Patients PD = 66

    (FPD - PPD) / 2 = 2mm per eye of decentration IN.
    A/2 = 25
    25 + 2 = 27mm from the OC to the edge of the frame. This is your radius from the OC

    Now to determine the power you just have to use this forumla:
    Total Power = Sphere Power + Cylinder Power * (sin(θ (distance from meridian)))^2
    -2.96904... = -4.00 + -1.50(Sin(180 - 56)^2)

    Now we have all of our info to plug and chug our original formula:
    Sag of a Lens = ((radius)^2 * Diopters) / (2000 * (n -1))
    E.T. = Sag + C.T.

    1.846 mm = (27^2 * 2.969) / (2000 * 0.586) approximate
    2.846 mm = 1.846 mm + 1.0 mm

    2.846 mm would be the thickest they would be. Again, note that this is an approximation. You would have to use the Sagitta formula

    Sagitta = R - √(R^2 - (D / 2)^2)
    C.T. = S1 + E.T. - S2 (for plus lenses)
    E.T. = S2 + C.T. - S1 (for minus lenses)
    E.T. = edge thickness (in mm)
    C.T. = center thickness (in mm)
    S1 = front sagittal curve
    S2 = back sagittal curve

    You would have to decide what curves you are going to use.
    Have fun with that one

    I think this is more or less correct, and I'm sure Darryl will check in too

  5. #5
    LDO,AAS in Ophth,ABOC-AC/NCLEC OptiBoard Bronze Supporter Alvaro Cordova's Avatar
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    I think I may have answered a different question. :shiner:

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    Carl Zeiss Vision OptiBoard Gold Supporter Darryl Meister's Avatar
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    I think I may have answered a different question
    Still valuable information, nevertheless.
    Darryl J. Meister, ABOM

  7. #7
    LDO,AAS in Ophth,ABOC-AC/NCLEC OptiBoard Bronze Supporter Alvaro Cordova's Avatar
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    Big Smile

    Well, my boards are Tuesday, so this was defintely good practice to be able to get my thoughts correctly down on paper/screen ???

  8. #8
    Donn McCarthy ABO-AC,NCLEC,CPO OPTIDONN's Avatar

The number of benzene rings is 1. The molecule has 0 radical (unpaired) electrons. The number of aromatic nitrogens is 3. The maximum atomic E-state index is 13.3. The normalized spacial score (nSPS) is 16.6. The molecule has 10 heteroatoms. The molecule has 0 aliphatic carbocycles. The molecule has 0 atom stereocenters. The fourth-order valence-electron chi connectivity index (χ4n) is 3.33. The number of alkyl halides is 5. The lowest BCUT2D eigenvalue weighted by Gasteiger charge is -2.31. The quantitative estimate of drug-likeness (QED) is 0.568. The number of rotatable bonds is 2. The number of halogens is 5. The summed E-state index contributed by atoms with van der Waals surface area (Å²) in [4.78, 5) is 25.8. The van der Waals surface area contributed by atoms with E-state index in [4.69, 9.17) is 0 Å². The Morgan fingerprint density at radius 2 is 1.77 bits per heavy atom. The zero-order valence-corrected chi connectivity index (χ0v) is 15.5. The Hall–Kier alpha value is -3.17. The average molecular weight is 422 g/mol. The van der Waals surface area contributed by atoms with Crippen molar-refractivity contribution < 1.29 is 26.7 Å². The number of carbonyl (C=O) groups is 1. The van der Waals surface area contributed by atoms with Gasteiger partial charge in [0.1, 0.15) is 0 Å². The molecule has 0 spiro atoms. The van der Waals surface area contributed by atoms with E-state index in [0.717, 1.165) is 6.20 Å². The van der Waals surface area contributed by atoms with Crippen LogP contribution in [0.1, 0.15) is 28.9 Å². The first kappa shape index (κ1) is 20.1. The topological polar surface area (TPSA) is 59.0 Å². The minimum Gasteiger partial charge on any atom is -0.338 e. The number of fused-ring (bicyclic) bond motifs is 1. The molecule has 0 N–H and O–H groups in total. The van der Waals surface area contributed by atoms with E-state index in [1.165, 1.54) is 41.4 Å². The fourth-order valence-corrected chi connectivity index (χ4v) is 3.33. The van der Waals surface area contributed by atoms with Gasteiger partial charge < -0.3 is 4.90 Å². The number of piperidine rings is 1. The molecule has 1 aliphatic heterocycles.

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    Hey thanks guys!! Darryl is there a way you could show what you mean? I might get it a little better if I see what you are talking about.

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    LDO,AAS in Ophth,ABOC-AC/NCLEC OptiBoard Bronze Supporter Alvaro Cordova's Avatar
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    Quote Originally Posted by OPTIDONN
    Hey thanks guys!! Darryl is there a way you could show what you mean? I might get it a little better if I see what you are talking about.
    x(n+1) = f(x(n)) read as X sub (n+1) = f x sub n (sub being a subscript)


    what this means is that some function f(x) yields the next x and that in turn gets reinserted to f(x). What's supposed to happen is that the fx should seem like it is converging to some number. One of the most famous examples of iteration is Newton's method. Usually you just start with a value and it should converge to the answer. As to exactly how sag software works, I can't say. I would imagine it would start with a large thickness and work its way down until some curve combination in tscherings ellipse is met. But I'm just speculating. That's how I would do it.

  10. #10
    Carl Zeiss Vision OptiBoard Gold Supporter Darryl Meister's Avatar
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    > Start with an initial thickness value:

    Center = Calculate thickness from sag approximation + edge thickness

    > Set New Center to some arbitrary value:

    New Center = Center + 1

    > Begin loop to minimize difference between Center and New Center:

    Loop While (AbsoluteValue(New Center - Center) > 0.05)
    {
    Back = Calculate back curve from back vertex power formula using Center
    New Center = Calculate thickness from exact sag formulas for front and back with edge thickness
    Center = Center + (New Center - Center) / 2
    }

    > Once done, calculate the actual back curve using Center again
    Darryl J. Meister, ABOM

  11. #11
    Carl Zeiss Vision OptiBoard Gold Supporter Darryl Meister's Avatar
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    I should add that this routine is for plus lenses.
    Darryl J. Meister, ABOM

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    ATO Member OptiBoard Bronze Supporter HarryChiling's Avatar
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    hey Darryl you think like a programer. Thanks Donn for the book I have been extremely busy with my new job but I have been trying to read it a little here and there. I also ordered the surfacing boo you recommended great book. I will make a javascript example of the problem that is up and post it later.

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    Carl Zeiss Vision OptiBoard Gold Supporter Darryl Meister's Avatar
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    Quote Originally Posted by Harry